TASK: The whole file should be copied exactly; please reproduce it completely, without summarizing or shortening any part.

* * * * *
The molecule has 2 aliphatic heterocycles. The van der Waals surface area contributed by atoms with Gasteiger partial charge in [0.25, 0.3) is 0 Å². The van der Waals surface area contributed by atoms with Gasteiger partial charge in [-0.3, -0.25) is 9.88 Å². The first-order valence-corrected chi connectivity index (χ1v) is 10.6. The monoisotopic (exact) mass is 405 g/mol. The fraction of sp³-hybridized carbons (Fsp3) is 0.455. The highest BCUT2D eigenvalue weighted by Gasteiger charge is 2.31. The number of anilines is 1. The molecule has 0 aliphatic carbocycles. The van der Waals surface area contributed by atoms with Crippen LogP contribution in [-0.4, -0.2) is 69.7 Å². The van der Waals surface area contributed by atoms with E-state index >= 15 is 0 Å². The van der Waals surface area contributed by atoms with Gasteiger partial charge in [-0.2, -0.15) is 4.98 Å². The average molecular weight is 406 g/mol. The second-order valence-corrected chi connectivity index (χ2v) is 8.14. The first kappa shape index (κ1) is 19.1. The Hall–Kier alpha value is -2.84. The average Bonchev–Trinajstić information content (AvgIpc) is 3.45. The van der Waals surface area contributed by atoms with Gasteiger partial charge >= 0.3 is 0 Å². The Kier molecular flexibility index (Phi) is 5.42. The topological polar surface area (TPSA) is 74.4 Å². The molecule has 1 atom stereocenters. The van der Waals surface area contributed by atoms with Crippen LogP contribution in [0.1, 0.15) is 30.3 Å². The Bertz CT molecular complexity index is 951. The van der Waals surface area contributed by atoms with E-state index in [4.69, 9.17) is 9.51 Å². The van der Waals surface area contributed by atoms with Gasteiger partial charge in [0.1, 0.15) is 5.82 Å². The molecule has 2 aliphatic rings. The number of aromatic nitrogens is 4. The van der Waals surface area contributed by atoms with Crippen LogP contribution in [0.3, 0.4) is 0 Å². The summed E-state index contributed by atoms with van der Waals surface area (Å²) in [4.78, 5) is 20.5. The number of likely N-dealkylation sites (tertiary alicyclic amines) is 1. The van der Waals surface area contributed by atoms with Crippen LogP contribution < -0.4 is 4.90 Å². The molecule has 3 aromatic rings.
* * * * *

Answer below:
The molecule has 2 aliphatic heterocycles. The van der Waals surface area contributed by atoms with Gasteiger partial charge in [0.25, 0.3) is 0 Å². The van der Waals surface area contributed by atoms with Gasteiger partial charge in [-0.3, -0.25) is 9.88 Å². The first-order valence-corrected chi connectivity index (χ1v) is 10.6. The monoisotopic (exact) mass is 405 g/mol. The fraction of sp³-hybridized carbons (Fsp3) is 0.455. The highest BCUT2D eigenvalue weighted by Gasteiger charge is 2.31. The number of anilines is 1. The molecule has 0 aliphatic carbocycles. The van der Waals surface area contributed by atoms with Crippen LogP contribution in [-0.4, -0.2) is 69.7 Å². The van der Waals surface area contributed by atoms with E-state index >= 15 is 0 Å². The van der Waals surface area contributed by atoms with Gasteiger partial charge in [-0.2, -0.15) is 4.98 Å². The average molecular weight is 406 g/mol. The second-order valence-corrected chi connectivity index (χ2v) is 8.14. The first kappa shape index (κ1) is 19.1. The Hall–Kier alpha value is -2.84. The average Bonchev–Trinajstić information content (AvgIpc) is 3.45. The van der Waals surface area contributed by atoms with Gasteiger partial charge >= 0.3 is 0 Å². The Kier molecular flexibility index (Phi) is 5.42. The topological polar surface area (TPSA) is 74.4 Å². The molecule has 1 atom stereocenters. The van der Waals surface area contributed by atoms with Crippen LogP contribution in [0.1, 0.15) is 30.3 Å². The Bertz CT molecular complexity index is 951. The van der Waals surface area contributed by atoms with E-state index in [4.69, 9.17) is 9.51 Å². The van der Waals surface area contributed by atoms with Gasteiger partial charge in [0.1, 0.15) is 5.82 Å². The molecule has 2 aliphatic rings. The number of aromatic nitrogens is 4. The van der Waals surface area contributed by atoms with Crippen LogP contribution in [0.3, 0.4) is 0 Å². The summed E-state index contributed by atoms with van der Waals surface area (Å²) in [4.78, 5) is 20.5. The number of likely N-dealkylation sites (tertiary alicyclic amines) is 1. The van der Waals surface area contributed by atoms with Crippen LogP contribution < -0.4 is 4.90 Å². The molecule has 3 aromatic rings.